The worker shortage is something that has hit almost every single company nationwide in recent years, and in an effort to keep existing but also attract new potential workers, companies are constantly improving the working conditions. Pregnant women and young mothers are among those who benefit from these improved working conditions, as the number of companies offering paid pregnancy leave is on the rise. In addition, many companies offered, and still offer, work-from-home options for pregnant women to keep them as safe as possible from getting infected with Covid-19.
While the situation has improved in general, unfortunately, many companies still have strict policies in place that cause a lot of problems for workers, especially pregnant women. K. Alegata, a 21-year-old mother, is one of those who experienced mistreatment while working at Walmart, and she decided to file a lawsuit against the company earlier this month for what she went through in the period after giving birth, ultimately resulting in contract termination.
According to Alegata, she was pregnant when she started working for Walmart in December 2019. Just three months into the pandemic, in May 2020, Alegata gave birth to a healthy baby girl. She started experiencing issues for the first time as soon as she returned to work months after giving birth. Alegata was hired at a Florida Walmart location as a deli worker and baker. She sued the chain for discrimination earlier this month, saying that her managers often didn’t give her breaks to pump milk and that her request for pregnancy-related accommodations was turned down, even though she had a note from her doctor.
Alegata claims in the lawsuit that the store manager and the manager of the deli department would purposely push back on her requests for breaks to pump milk and they often kept the room designated for lactation locked, forcing her to wait up to an hour before she was allowed access. Managers sometimes didn’t unlock the room at all, so Alegata had to share space with male coworkers and pump milk in front of them while they were typing on laptops next to her.
The young mother claims her bosses found her lactation needs ‘problematic’ even though these breaks are protected by federal law. Once she was granted access to the designated room, Alegata asserts she was ‘constantly interrupted‘ by other staffers at the store. While uncomfortable, Alegata allegedly bore those slights up until January 2021, after obtaining a note from her doctor requesting a more reasonable accommodation. However, the store managers didn’t take the doctor’s note into consideration, claiming that Walmart ‘does not accept doctors’ notes.’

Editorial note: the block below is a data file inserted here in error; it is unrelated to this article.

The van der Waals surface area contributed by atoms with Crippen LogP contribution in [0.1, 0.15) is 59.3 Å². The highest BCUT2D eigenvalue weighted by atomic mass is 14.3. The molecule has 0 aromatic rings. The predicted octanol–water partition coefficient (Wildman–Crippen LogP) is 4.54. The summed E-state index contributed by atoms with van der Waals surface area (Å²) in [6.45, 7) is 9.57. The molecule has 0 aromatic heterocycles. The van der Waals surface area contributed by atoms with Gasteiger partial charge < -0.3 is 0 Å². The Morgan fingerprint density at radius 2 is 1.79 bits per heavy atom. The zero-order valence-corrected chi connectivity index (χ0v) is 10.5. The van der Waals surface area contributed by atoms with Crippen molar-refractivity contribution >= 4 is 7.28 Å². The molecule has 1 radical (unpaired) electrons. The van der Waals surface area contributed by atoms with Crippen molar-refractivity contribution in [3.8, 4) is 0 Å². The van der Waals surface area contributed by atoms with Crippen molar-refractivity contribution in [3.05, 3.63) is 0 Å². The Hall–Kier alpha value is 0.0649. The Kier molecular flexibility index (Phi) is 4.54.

With no other options left, Alegata contacted the general manager in January 2021 hoping that she would be granted the much-needed breaks without interruptions. She additionally said to the general manager that by denying her request, the company violated Title VII of the Civil Rights Act of 1964 which prohibits employers from discriminating against their employees based on race, color, religion, s*x, and national origin.
Two days later, Alegata had her contract terminated and she was fired. Alegata first filed the charge of discrimination with the Equal Employment Opportunity Commission and the Florida Commission on Human Relations (FCHR) in September, and in May of this year was granted permission to sue the store. The woman demands to be compensated for lost wages, benefits and emotional distress.
Randy Hargrove, a Walmart spokesperson, has commented on the case:
“We support our associates by providing accommodations every day and believe store management provided (the woman) with the necessary breaks to express milk in a secure, clean and private area.” He said that Walmart’s policy “has always fully met or exceeded both state and federal law.”